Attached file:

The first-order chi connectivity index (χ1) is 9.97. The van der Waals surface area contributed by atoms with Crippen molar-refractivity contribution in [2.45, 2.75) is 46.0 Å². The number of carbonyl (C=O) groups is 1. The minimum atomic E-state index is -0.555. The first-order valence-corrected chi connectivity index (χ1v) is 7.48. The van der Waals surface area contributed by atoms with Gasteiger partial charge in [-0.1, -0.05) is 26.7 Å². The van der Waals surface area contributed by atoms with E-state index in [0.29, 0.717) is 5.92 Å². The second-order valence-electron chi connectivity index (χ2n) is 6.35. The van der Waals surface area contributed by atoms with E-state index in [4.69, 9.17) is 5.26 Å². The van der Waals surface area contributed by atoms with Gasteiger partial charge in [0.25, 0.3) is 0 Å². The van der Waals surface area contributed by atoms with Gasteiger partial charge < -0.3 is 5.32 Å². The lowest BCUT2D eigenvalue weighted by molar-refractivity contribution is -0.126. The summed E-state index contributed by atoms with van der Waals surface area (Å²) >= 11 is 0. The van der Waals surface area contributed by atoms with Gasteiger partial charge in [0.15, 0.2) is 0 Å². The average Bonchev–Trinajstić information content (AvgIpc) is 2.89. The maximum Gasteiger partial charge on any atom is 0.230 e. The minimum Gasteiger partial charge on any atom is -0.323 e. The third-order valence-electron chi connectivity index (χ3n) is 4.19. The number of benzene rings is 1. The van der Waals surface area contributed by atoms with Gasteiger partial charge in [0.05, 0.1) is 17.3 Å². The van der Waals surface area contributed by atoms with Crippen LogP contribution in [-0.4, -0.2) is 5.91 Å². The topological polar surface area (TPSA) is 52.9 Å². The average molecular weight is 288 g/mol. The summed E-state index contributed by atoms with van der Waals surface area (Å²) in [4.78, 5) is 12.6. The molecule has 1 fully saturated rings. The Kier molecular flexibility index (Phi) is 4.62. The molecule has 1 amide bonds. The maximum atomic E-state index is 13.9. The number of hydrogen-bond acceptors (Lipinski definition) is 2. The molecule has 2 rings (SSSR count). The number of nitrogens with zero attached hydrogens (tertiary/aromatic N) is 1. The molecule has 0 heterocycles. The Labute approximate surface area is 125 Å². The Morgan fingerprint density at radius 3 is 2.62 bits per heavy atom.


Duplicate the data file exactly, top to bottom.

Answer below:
The first-order chi connectivity index (χ1) is 9.97. The van der Waals surface area contributed by atoms with Crippen molar-refractivity contribution in [2.45, 2.75) is 46.0 Å². The number of carbonyl (C=O) groups is 1. The minimum atomic E-state index is -0.555. The first-order valence-corrected chi connectivity index (χ1v) is 7.48. The van der Waals surface area contributed by atoms with Gasteiger partial charge in [-0.1, -0.05) is 26.7 Å². The van der Waals surface area contributed by atoms with E-state index in [0.29, 0.717) is 5.92 Å². The second-order valence-electron chi connectivity index (χ2n) is 6.35. The van der Waals surface area contributed by atoms with E-state index in [4.69, 9.17) is 5.26 Å². The van der Waals surface area contributed by atoms with Gasteiger partial charge in [0.25, 0.3) is 0 Å². The van der Waals surface area contributed by atoms with Gasteiger partial charge < -0.3 is 5.32 Å². The lowest BCUT2D eigenvalue weighted by molar-refractivity contribution is -0.126. The summed E-state index contributed by atoms with van der Waals surface area (Å²) >= 11 is 0. The van der Waals surface area contributed by atoms with Gasteiger partial charge in [0.15, 0.2) is 0 Å². The average Bonchev–Trinajstić information content (AvgIpc) is 2.89. The maximum Gasteiger partial charge on any atom is 0.230 e. The minimum Gasteiger partial charge on any atom is -0.323 e. The third-order valence-electron chi connectivity index (χ3n) is 4.19. The number of benzene rings is 1. The van der Waals surface area contributed by atoms with Gasteiger partial charge in [0.05, 0.1) is 17.3 Å². The van der Waals surface area contributed by atoms with Crippen LogP contribution in [-0.4, -0.2) is 5.91 Å². The topological polar surface area (TPSA) is 52.9 Å². The average molecular weight is 288 g/mol. The summed E-state index contributed by atoms with van der Waals surface area (Å²) in [4.78, 5) is 12.6. The molecule has 1 fully saturated rings. The Kier molecular flexibility index (Phi) is 4.62. The molecule has 1 amide bonds. The maximum atomic E-state index is 13.9. The number of hydrogen-bond acceptors (Lipinski definition) is 2. The molecule has 2 rings (SSSR count). The number of nitrogens with zero attached hydrogens (tertiary/aromatic N) is 1. The molecule has 0 heterocycles. The Labute approximate surface area is 125 Å². The Morgan fingerprint density at radius 3 is 2.62 bits per heavy atom.